Dorsey v. Paramo et al

Filing 7

ORDER granting 6 Motion for Leave to Proceed in forma pauperis. The Secretary CDCR, or his designee, is ordered to collect from prison trust account the $350 balance of the filing fee owed in this case by collecting monthly payments from the trust account in an amount equal to 20% of the preceding month income credited to the account and forward payments to the Clerk of the Court each time the amount in the account exceeds $10 in accordance with 28 USC 1915(b)(2). (Order electronically transmitted to Secretary of CDCR). Signed by Judge John A. Houston on 10/15/2020. (All non-registered users and Kathleen Allison, Secretary, California Department of Corrections and Rehabilitation served via U.S. Mail Service)(jrm)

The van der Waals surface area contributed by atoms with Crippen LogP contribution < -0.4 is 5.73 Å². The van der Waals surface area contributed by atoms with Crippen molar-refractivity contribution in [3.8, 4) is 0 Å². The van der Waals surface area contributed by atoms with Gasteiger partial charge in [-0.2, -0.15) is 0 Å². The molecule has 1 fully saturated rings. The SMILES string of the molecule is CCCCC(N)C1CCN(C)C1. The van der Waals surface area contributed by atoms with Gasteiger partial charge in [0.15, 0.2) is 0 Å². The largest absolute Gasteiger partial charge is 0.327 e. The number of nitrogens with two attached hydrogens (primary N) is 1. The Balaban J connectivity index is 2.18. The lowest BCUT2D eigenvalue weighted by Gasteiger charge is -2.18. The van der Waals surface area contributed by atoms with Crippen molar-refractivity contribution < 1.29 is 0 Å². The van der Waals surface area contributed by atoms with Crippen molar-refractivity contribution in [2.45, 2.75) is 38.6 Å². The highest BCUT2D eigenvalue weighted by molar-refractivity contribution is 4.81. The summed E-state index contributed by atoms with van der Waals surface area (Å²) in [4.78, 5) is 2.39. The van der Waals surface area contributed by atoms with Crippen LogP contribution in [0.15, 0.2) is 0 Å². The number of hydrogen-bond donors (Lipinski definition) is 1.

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1 2 3 4 5 6 7 8 UNITED STATES DISTRICT COURT 9 SOUTHERN DISTRICT OF CALIFORNIA 10 11 12 JESSIE DORSEY, CDCR #AF-6022, Case No.: 3:20-cv-00843-JAH-LL 13 14 15 16 17 18 19 ORDER Plaintiff, vs. 1) GRANTING MOTION TO PROCEED IN FORMA PAUPERIS (ECF No. 6); D. PARAMO, P. COVELLO, J. JUAREZ, J. STEWARD, E. BENYARD, S. ROBERTS, DR. CHAM, DARRYL BATES, M. GARIKAPARTHI, P. SHAKIBA, G. CASIAN, V. SILVA, J. BATES, DR. LEE, JOHN DOES 1-10, AND 2) DISMISSING COMPLAINT FOR FAILURE TO STATE A CLAIM PURSUANT TO 28 U.S.C. § 1915(e)(2)(B) AND 28 U.S.C. § 1915A(b) Defendants. 20 21 22 23 24 25 26 27 Plaintiff Jessie Dorsey, currently incarcerated at the Richard J. Donovan Correctional Facility (“RJD”), is proceeding pro se in this civil rights action pursuant to 42 U.S.C. Section 1983. (See ECF No. 1, Compl.) Plaintiff alleges that numerous correctional and medical officials at RJD violated his Eighth Amendment rights during the course of approximately seven years of treatment he received for knee and ankle pain. (See 28 1 3:20-cv-00843-JAH-LL 1 generally id.) 2 Plaintiff did not prepay the $400 civil filing fee required by 28 U.S.C. Section 3 1914(a) at the time of filing and has instead filed a Motion to Proceed In Forma Pauperis 4 (“IFP”) pursuant to 28 U.S.C. Section 1915(a). (See ECF No. 6.) 5 I. Motion to Proceed In Forma Pauperis 6 All parties instituting any civil action, suit or proceeding in a district court of the 7 United States, except an application for writ of habeas corpus, must pay a filing fee of 8 $400. 1 See 28 U.S.C. § 1914(a). The action may proceed despite a plaintiff’s failure to 9 prepay the entire fee only if he is granted leave to proceed IFP pursuant to 28 U.S.C. 10 Section 1915(a). 11 Rodriguez v. Cook, 169 F.3d 1176, 1177 (9th Cir. 1999). However, a prisoner who is 12 granted leave to proceed IFP remains obligated to pay the entire fee in “increments” or 13 “installments,” Bruce v. Samuels, 136 S. Ct. 627, 629 (2016); Williams v. Paramo, 775 14 F.3d 1182, 1185 (9th Cir. 2015), and regardless of whether his action is ultimately 15 dismissed. See 28 U.S.C. § 1915(b)(1), (2); Taylor v. Delatoore, 281 F.3d 844, 847 (9th 16 Cir. 2002). See Andrews v. Cervantes, 493 F.3d 1047, 1051 (9th Cir. 2007); 17 Section 1915(a)(2) requires prisoners seeking leave to proceed IFP to submit a 18 “certified copy of the trust fund account statement (or institutional equivalent) for . . . the 19 6-month period immediately preceding the filing of the complaint.” 20 § 1915(a)(2); Andrews v. King, 398 F.3d 1113, 1119 (9th Cir. 2005). From the certified 21 trust account statement, the Court assesses an initial payment of 20% of (a) the average 22 monthly deposits in the account for the past six months, or (b) the average monthly balance 23 in the account for the past six months, whichever is greater, unless the prisoner has no 28 U.S.C. 24 25 26 27 28 1 In addition to the $350 statutory fee, civil litigants must pay an additional administrative fee of $50. See 28 U.S.C. § 1914(a) (Judicial Conference Schedule of Fees, District Court Misc. Fee Schedule, § 14 (eff. Oct. 1, 2019)). The additional $50 administrative fee does not apply to persons granted leave to proceed IFP. Id. 2 3:20-cv-00843-JAH-LL 1 assets. See 28 U.S.C. § 1915(b)(1); 28 U.S.C. § 1915(b)(4). The institution having custody 2 of the prisoner then collects subsequent payments, assessed at 20% of the preceding 3 month’s income, in any month in which his account exceeds $10, and forwards those 4 payments to the Court until the entire filing fee is paid. See 28 U.S.C. § 1915(b)(2); Bruce, 5 136 S. Ct. at 629. 6 In support of his IFP Motion, Plaintiff has submitted a certified copy of his trust 7 account statement pursuant to 28 U.S.C. Section 1915(a)(2) and S.D. Cal. Civ. L.R. 3.2. 8 Andrews, 398 F.3d at 1119. These trust account statements do not cover the relevant time 9 period, which is the six months preceding the filing of the Complaint. (See ECF No. 6, at 10 5 (trust account statements for a period of six months were filed approximately three 11 months after the Complaint).) Shortly thereafter, Plaintiff submitted certified trust account 12 statements for the correct time period. (See ECF No. 3.) The Court has reviewed those 13 statements, as well as the attached prison certificate verifying the balances, in conjunction 14 with Plaintiff’s post-complaint IFP Motion. The trust account statements show that during 15 the six months preceding the filing of this action, Plaintiff carried an average monthly 16 balance of $215.08, had average monthly deposits of $254.79, and an available balance at 17 the time of filing of $278.51. (See id. at 1-4.) 18 Therefore, the Court GRANTS Plaintiff’s Motion to Proceed IFP (ECF No. 5) and 19 assesses an initial partial filing fee of $50.96 pursuant to 28 U.S.C. Section 1915(b)(1)(A). 20 The Court directs the Secretary of the CDCR, or her designee, to collect this initial filing 21 fee only if sufficient funds are available in Plaintiff’s account at the time this Order is 22 executed. See 28 U.S.C. § 1915(b)(4) (providing that “[i]n no event shall a prisoner be 23 prohibited from bringing a civil action or appealing a civil action or criminal judgment for 24 the reason that the prisoner has no assets and no means by which to pay the initial partial 25 filing fee.”); Bruce, 136 S. Ct. at 630; Taylor, 281 F.3d at 850 (finding that 28 U.S.C. 26 Section 1915(b)(4) acts as a “safety-valve” preventing dismissal of a prisoner’s IFP case 27 based solely on a “failure to pay . . . due to the lack of funds available to him when payment 28 is ordered.”). The Court further directs the Secretary of the CDCR, or her designee, to 3 3:20-cv-00843-JAH-LL 1 collect the remaining balance of the filing fees required by 28 U.S.C. Section 1914 and to 2 forward it to the Clerk of the Court pursuant to the installment payment provisions set forth 3 in 28 U.S.C. Section 1915(b)(1). 4 II. Sua Sponte Screening pursuant to 28 U.S.C. Section 1915(e)(2) and Section 5 1915A(b) 6 A. Standard of Review 7 Because Plaintiff is a prisoner and is proceeding IFP, his Complaint requires a pre- 8 answer screening pursuant to 28 U.S.C. Section 1915(e)(2) and Section 1915A(b). Under 9 these statutes, the Court must sua sponte dismiss a prisoner’s IFP complaint, or any portion 10 of it, which is frivolous, malicious, fails to state a claim, or seeks damages from defendants 11 who are immune. See Lopez v. Smith, 203 F.3d 1122, 1126-27 (9th Cir. 2000) (en banc) 12 (discussing 28 U.S.C. Section 1915(e)(2)); Rhodes v. Robinson, 621 F.3d 1002, 1004 (9th 13 Cir. 2010) (discussing 28 U.S.C. Section 1915A(b)). “The purpose of [screening] is ‘to 14 ensure that the targets of frivolous or malicious suits need not bear the expense of 15 responding.’” Nordstrom v. Ryan, 762 F.3d 903, 920 n.1 (9th Cir. 2014) (quoting Wheeler 16 v. Wexford Health Sources, Inc., 689 F.3d 680, 681 (7th Cir. 2012)). 17 “The standard for determining whether a plaintiff has failed to state a claim upon 18 which relief can be granted under Section 1915(e)(2)(B)(ii) is the same as the Federal Rule 19 of Civil Procedure 12(b)(6) standard for failure to state a claim.” Watison v. Carter, 668 20 F.3d 1108, 1112 (9th Cir. 2012); see also Wilhelm v. Rotman, 680 F.3d 1113, 1121 (9th 21 Cir. 2012) (noting that screening pursuant to Section 1915A “incorporates the familiar 22 standard applied in the context of failure to state a claim under Federal Rule of Civil 23 Procedure 12(b)(6)”). 24 matter, accepted as true, to state a claim to relief that is plausible on its face.” Ashcroft v. 25 Iqbal, 556 U.S. 662, 678 (2009) (internal quotation marks omitted); Wilhelm, 680 F.3d at 26 1121. Rule 12(b)(6) requires a complaint “contain sufficient factual 27 Detailed factual allegations are not required, but “[t]hreadbare recitals of the 28 elements of a cause of action, supported by mere conclusory statements, do not suffice.” 4 3:20-cv-00843-JAH-LL 1 Iqbal, 556 U.S. at 678. “Determining whether a complaint states a plausible claim for relief 2 [is] . . . a context-specific task that requires the reviewing court to draw on its judicial 3 experience and common sense.” Id. The “mere possibility of misconduct” or “unadorned, 4 the defendant-unlawfully-harmed me accusation[s]” fall short of meeting this plausibility 5 standard. Id.; see also Moss v. U.S. Secret Serv., 572 F.3d 962, 969 (9th Cir. 2009). 6 B. Plaintiff’s Factual Allegations 7 Plaintiff’s Complaint alleges that various correctional and medical officials are liable 8 for deficiencies in the medical care Plaintiff received for knee and ankle issues he 9 experienced between 2012 and 2019. (See generally Compl.) The issues began in early 10 2012, shortly after Plaintiff’s arrival at RJD, when he requested care for pain and 11 discomfort in his right knee and ankle. (See id. at 5.) Over the course of the next several 12 months Plaintiff was examined by various doctors, nurses, and other medical personnel 13 who eventually concluded that “conservative measures” for addressing Plaintiff’s 14 conditions had failed. (See id. at 6-7 (emphasis omitted).) These “conservative measures,” 15 according to Plaintiff, “only treated the Plaintiff’s immediate complaint and did not remedy 16 the root cause of the Plaintiff’s medical issue.” (Id. at 7.) 17 In January 2013, Plaintiff had surgery, specifically an arthroscopic meniscectomy, 18 performed by Defendant Dr. Roman Cham. (See id.) Plaintiff received post-surgical care, 19 which he appears to allege was adequate with the exception of the timeliness of certain 20 accommodations “to assist him with walking, standing, sitting and moving” within the 21 prison. (See id. (describing the treatment as “rel[ieving] Plaintiff’s immediate pain and 22 discomfort”).) After the surgery, however, an unnamed doctor concluded that Plaintiff 23 continued to experience knee pain and issues with walking, noting that “due to a ‘lack of 24 time,’ [the doctor] could not adequately and effectively treat the Plaintiff.” (See id. at 7- 25 8.) Through the remainder of 2013, Plaintiff continued to experience pain and other issues 26 with his knee, which were treated with a variety of injections, physical therapy, and other 27 medical treatments, and addressed by various accommodations at RJD. (See id. at 8-9.) 28 Plaintiff’s issues with his right knee continued in 2014, but “due to and directly 5 3:20-cv-00843-JAH-LL 1 related with the lack of the appropriate treatment” Plaintiff also began to experience pain 2 and other problems with his left knee. (See id. at 9.) Between 2014 and 2019 “Plaintiff . . . 3 continued to complain of [right and left] knee pain, swelling, locking when standing and 4 when walking,” and the treatment Plaintiff sought and received “only produced temporary 5 relief and in no way remedied the Plaintiff’s medical problems.” (See id. at 9-10.) By fall 6 2015, Plaintiff had “been examined, consulted, treated, advised, and d[iagnosed] by many 7 doctors. Each doctor ha[d] recommended various treatment plans and medication which 8 seemingly cause[d] the Plaintiff little or no relief from his chronic pain . . . .” (Id. at 10.) 9 As a result, in late 2015 Plaintiff and his doctors allegedly agreed that another knee surgery 10 was the best option for relieving “Plaintiff of his multi-year chronic pain.” (See id. at 11.) 11 Although forms were submitted and the procedure was scheduled “on or about 1-5-16,” 12 Plaintiff evidently did not receive surgery until mid-2019, and in the intervening years, he 13 continued to experience pain and developed additional complications. (See id. at 11, 14- 14 15.) 15 procrastination of the RJD medical staff . . . .” (See id. at 11.) During the intervening 16 period, however, Plaintiff continued to receive accommodations to help him walk, and 17 consulted with doctors, including Defendant Cham, regarding possible treatments, 18 including surgery. (See id. at 12-15.) Plaintiff attributes this delay to “the lack of adequate health care and the 19 In May 2019, the long-contemplated knee surgery took place, this time performed 20 by Defendant Dr. James Bates. (See id. at 15.) Plaintiff received physical therapy 21 following the surgery, and allegedly “progress[ed] very well,” until July 2019, when 22 Plaintiff experienced a recurrence of pain and locking and buckling in his right knee. (See 23 id.) Plaintiff alleges that he is “once again suffering from chronic pain,” and that the 24 procedures he received “have again failed,” leaving Plaintiff “no recourse [other] than [to] 25 seek redress” in court. (See id.) Plaintiff seeks compensatory and punitive damages “in an 26 amount that has yet to be ascertained” for alleged violations of his right to medical care. 27 (See id. at 16.) 28 C. Analysis 6 3:20-cv-00843-JAH-LL 1 To state a claim under 42 U.S.C. Section 1983, a plaintiff must allege two essential 2 elements: (1) that a right secured by the Constitution or laws of the United States was 3 violated, and (2) that the alleged violation was committed by a person acting under the 4 color of state law. West v. Atkins, 487 U.S. 42, 48 (1988); Naffe v. Frye, 789 F.3d 1030, 5 1035-36 (9th Cir. 2015). 6 The Eighth Amendment requires that inmates have “ready access to adequate 7 medical care,” Hoptowit v. Ray, 682 F.2d 1237, 1253 (9th Cir. 1982), and “deliberate 8 indifference to serious medical needs of prisoners” violates the Eighth Amendment. Estelle 9 v. Gamble, 429 U.S. 97, 104 (1976). “Deliberate indifference ‘may appear when prison 10 officials deny, delay or intentionally interfere with medical treatment, or it may be shown 11 in the way in which prison physicians provide medical care.’” Colwell v. Bannister, 763 12 F.3d 1060, 1066 (9th Cir. 2014) (quoting Hutchinson v. United States, 838 F.2d 390, 394 13 (9th Cir. 1988)). “A prison official acts with ‘deliberate indifference . . . only if the [prison 14 official] knows of and disregards an excessive risk to inmate health and safety.’” Toguchi 15 v. Chung, 391 F.3d 1051, 1057 (9th Cir. 2004) (quoting Gibson v. Cnty. of Washoe, 290 16 F.3d 1175, 1187 (9th Cir. 2002), overruled on other grounds by Castro v. Cnty. of Los 17 Angeles, 833 F.3d 1060, 1076 (9th Cir. 2016)). “Under this standard, the prison official 18 must not only ‘be aware of facts from which the inference could be drawn that a substantial 19 risk of serious harm exists,’ but that person ‘must also draw the inference.’” Id. (quoting 20 Farmer v. Brennan, 511 U.S. 825, 837 (1994)). “Inadvertent failures to provide adequate 21 medical care, mere negligence or medical malpractice, delays in providing care (without 22 more), and differences of opinion over what medical treatment or course of care is proper, 23 are all insufficient to constitute an Eighth Amendment violation.” Norvell v. Roberts, No. 24 20-cv-0512 JLS (NLS), 2020 WL 4464454, at *4 (S.D. Cal. Aug. 4, 2020) (citing Estelle, 25 429 U.S. at 105-07; Sanchez v. Vild, 891 F.2d 240, 242 (9th Cir. 1989); Shapley v. Nev. 26 Bd. of State Prison Comm’rs, 766 F.2d 404, 407 (9th Cir. 1985)). 27 As an initial matter, Plaintiff’s claims against Defendants Paramo, Covello, Juarez, 28 Steward, Benyard, Roberts, Shakiba, Casian, Silva, Lee, and John Does 1-10 must be 7 3:20-cv-00843-JAH-LL 1 dismissed for a simple reason. Aside from identifying these individuals as Defendants in 2 the caption of the Complaint and describing their duties in general and conclusory terms 3 on pages 2-4 of the Complaint, Plaintiff includes no factual allegations regarding these 4 Defendants’ alleged participation in any violation of Plaintiff’s constitutional rights. This 5 is insufficient. Plaintiff must allege “factual content that would allow the court to draw the 6 reasonable inference that the defendant is liable for the misconduct alleged” in order to 7 state a claim. See Iqbal, 556 U.S. at 678 (citing Twombly, 550 U.S. at 556); see also id. 8 (The mere possibility of misconduct is insufficient to state a claim (citing Twombly, 550 9 U.S. at 555)); Jones v. Williams, 297 F.3d 930, 934 (9th Cir. 2002) (plaintiff must allege 10 “personal participation in the alleged rights deprivation” in order to state a Section 1983 11 claim). Additionally, with respect to supervisory individuals such as Defendants Paramo 12 and Covello, Plaintiff may not rely on their roles as warden alone to state a claim. Instead, 13 Plaintiff must allege their “‘personal involvement in the constitutional deprivation’” or “‘a 14 sufficient causal connection between the supervisor[s’] wrongful conduct and the 15 constitutional violation.’” See Jones, 297 F.3d at 934 (quoting Redman v. Cnty. of San 16 Diego, 942 F.2d 1435, 1446 (9th Cir. 1991) (en banc), abrogated on other grounds by 17 Farmer, 511 U.S. at 837); see also Iqbal, 556 U.S. at 676 (“Government officials may not 18 be held liable for the unconstitutional conduct of their subordinates under a theory of 19 respondeat superior.” (emphasis in original)). As to Defendants John Does 1-10, although 20 “’[a] plaintiff may refer to unknown defendants as Defendant John Doe 1, John Doe 2, 21 John Doe 3, and so on, . . . he must allege specific facts showing how each particular [D]oe 22 [D]efendant violated his rights.’” See Amezquita v. Hough, No. 3:19-cv-01461-AJB-KSC, 23 2019 WL 4674287, at *3 n.2 (S.D. Cal. Sept. 25, 2019) (quoting Cuda v. 24 Employees/Contractors/Agents at or OCCC, Civ. No. 19-00084 DKW-KJM, 2019 WL 25 2062945, at *3-4 (D. Haw. May 9, 2019)). Because Plaintiff has not satisfied these 26 requirements, his claims against Defendants Paramo, Covello, Juarez, Steward, Benyard, 27 Roberts, Shakiba, Casian, Silva, Lee, and John Does 1-10 are dismissed sua sponte for 28 failure to state a claim upon which relief may be granted. See 28 U.S.C. 8 3:20-cv-00843-JAH-LL 1 § 1915(e)(2)(B)(ii); 28 U.S.C. § 1915A(b)(1). 2 Although the Complaint includes some factual allegations regarding the conduct of 3 the remaining Defendants, Cham, Bates, and Garikaparthi, Plaintiff’s claims against these 4 Defendants must also be dismissed. As outlined above, to state a claim for violations of 5 his Eighth Amendment right to medical care, Plaintiff must allege that Defendants acted 6 with “deliberate indifference” to his serious medical needs. See Estelle, 429 U.S. at 104. 7 “[I]solated occurrences of neglect” do not constitute deliberate indifference, Wood v. 8 Housewright, 900 F.2d 1332, 1334 (9th Cir. 1990), and to allege an Eighth Amendment 9 claim, Plaintiff “must show that the course of treatment the [official] chose was medically 10 unacceptable under the circumstances and that the [official] chose this course in conscious 11 disregard of an excessive risk to the [P]laintiff’s health.” Hamby v. Hammond, 821 F.3d 12 1085, 1092 (9th Cir. 2016) (quoting Snow v. McDaniel, 681 F.3d 978, 988 (9th Cir. 2012), 13 overruled in part on other grounds by Peralta v. Dillard, 744 F.3d 1076 (9th Cir. 2014 (en 14 banc)). This requirement that a Defendant “conscious[ly] disregard” an excessive risk to 15 Plaintiff’s health is related to the requirement outlined previously that a Defendant “not 16 only ‘be aware of facts from which the inference could be drawn that a substantial risk of 17 serious harm exists,’ but that person ‘must also draw the inference’” in order to be 18 deliberately indifferent. See Toguchi, 391 F.3d at 1057 (quoting Farmer v. Brennan, 511 19 U.S. 825, 837 (1994)). 20 Garikaparthi fall far short of this mark. See Wilhelm v. Rotman, 680 F.3d 1113, 1122 (9th 21 Cir. 2012) (deliberate indifference requires, among other things, showing “a purposeful act 22 or failure to respond to a prisoner’s pain or possible medical need and . . . harm caused by 23 the indifference . . . .” (quoting Jett v. Penner, 439 F.3d 1091, 1096 (9th Cir. 2006)); 24 Toguchi, 391 F.3d at 1058 (“[A] mere ‘difference of medical opinion . . . [is] insufficient, 25 as a matter of law, to establish deliberate indifference.’” (quoting Jackson v. McIntosh, 90 26 F.3d 330, 332 (9th Cir. 1996)). At best, Plaintiff alleges that the treatment performed by 27 these Defendants failed to remedy his underlying conditions. See Nichoslon v. Finander, 28 No. CV 12-9993-FMO (JEM), 2014 WL 8095187, at *9 (C.D. Cal. Oct. 24, 2014) (“[A] Plaintiff’s allegations against Defendants Cham, Bates, and 9 3:20-cv-00843-JAH-LL 1 prison official does not exhibit deliberate indifference to a serious medical need simply 2 because she prescribes a course of treatment that proves ineffective.”), report and 3 recommendation adopted 2015 WL 1006551 (C.D. Cal. Mar. 5, 2015). 4 Moreover, when Plaintiff does allege facts that might support a claim of deliberate 5 indifference, such as his assertion that needed surgical procedures were delayed for years 6 due to the “procrastination of the RJD medical staff,” those actions are not attributed to 7 Defendants Cham, Bates, Garikaparthi, or any other named Defendant. (See Compl. at 11.) 8 Accordingly, Plaintiff’s claims against Defendants Cham, Bates, and Garikaparthi are 9 dismissed sua sponte for failure to state a claim upon which relief may be granted. See 28 10 U.S.C. § 1915(e)(2)(B)(ii); 28 U.S.C. § 1915A(b)(1). 11 III. Conclusion and Orders 12 Good cause appearing, the Court: 13 1. 14 GRANTS Plaintiff’s Motion to Proceed IFP pursuant to 28 U.S.C. Section 1915(a) (ECF No. 6). 15 2. DIRECTS the Secretary of the CDCR, or her designee, to collect from 16 Plaintiff’s prison trust account the initial filing fee assessed in this Order, and shall forward 17 the remainder of the $350 filing fee owed by collecting monthly payments from Plaintiff’s 18 account in an amount equal to twenty percent (20%) of the preceding month’s income and 19 forwarding those payments to the Clerk of the Court each time the amount in the account 20 exceeds $10 pursuant to 28 U.S.C. Section 1915(b)(2). ALL PAYMENTS SHALL BE 21 CLEARLY IDENTIFIED BY THE NAME AND NUMBER ASSIGNED TO THIS 22 ACTION. 23 3. DIRECTS the Clerk of the Court to serve a copy of this Order on Kathleen 24 Allison, Secretary, California Department of Corrections and Rehabilitation, P.O. Box 25 942883, Sacramento, California 94283-0001. 26 /// 27 /// 28 10 3:20-cv-00843-JAH-LL 1 4. DISMISSES Plaintiff’s Complaint for failing to state a claim upon which 2 relief may be granted pursuant to 28 U.S.C. Section 1915(e)(2)(B)(ii) and Section 3 1915A(b)(1). 4 5. GRANTS Plaintiff forty-five (45) days leave from the date of this Order in 5 which to file an Amended Complaint which cures all the deficiencies of pleading noted 6 above. Plaintiff’s Amended Complaint must be complete by itself without reference to his 7 original pleading. Defendants not named and any claim not re-alleged in his Amended 8 Complaint will be considered waived. See S.D. Cal. Civ. L.R. 15.1; Hal Roach Studios, 9 Inc. v. Richard Feiner & Co., Inc., 896 F.2d 1542, 1546 (9th Cir. 1989) (“[A]n amended 10 pleading supersedes the original.”); Lacey v. Maricopa Cnty., 693 F.3d 896, 928 (9th Cir. 11 2012) (noting that claims dismissed with leave to amend which are not re-alleged in an 12 amended pleading may be “considered waived if not repled.”). 13 If Plaintiff fails to file an Amended Complaint within the time provided, the Court 14 will enter a final Order dismissing this civil action based both on Plaintiff’s failure to state 15 a claim upon which relief can be granted pursuant to 28 U.S.C. Sections 1915(e)(2)(B)(ii) 16 and 1915A(b)(1), and his failure to prosecute in compliance with a court order requiring 17 amendment. See Lira v. Herrera, 427 F.3d 1164, 1169 (9th Cir. 2005) (“If a plaintiff does 18 not take advantage of the opportunity to fix his complaint, a district court may convert the 19 dismissal of the complaint into dismissal of the entire action.”). 20 21 22 23 IT IS SO ORDERED. Dated: October 15, 2020 Hon. John A. Houston United States District Judge 24 25 26 27 28 11 3:20-cv-00843-JAH-LL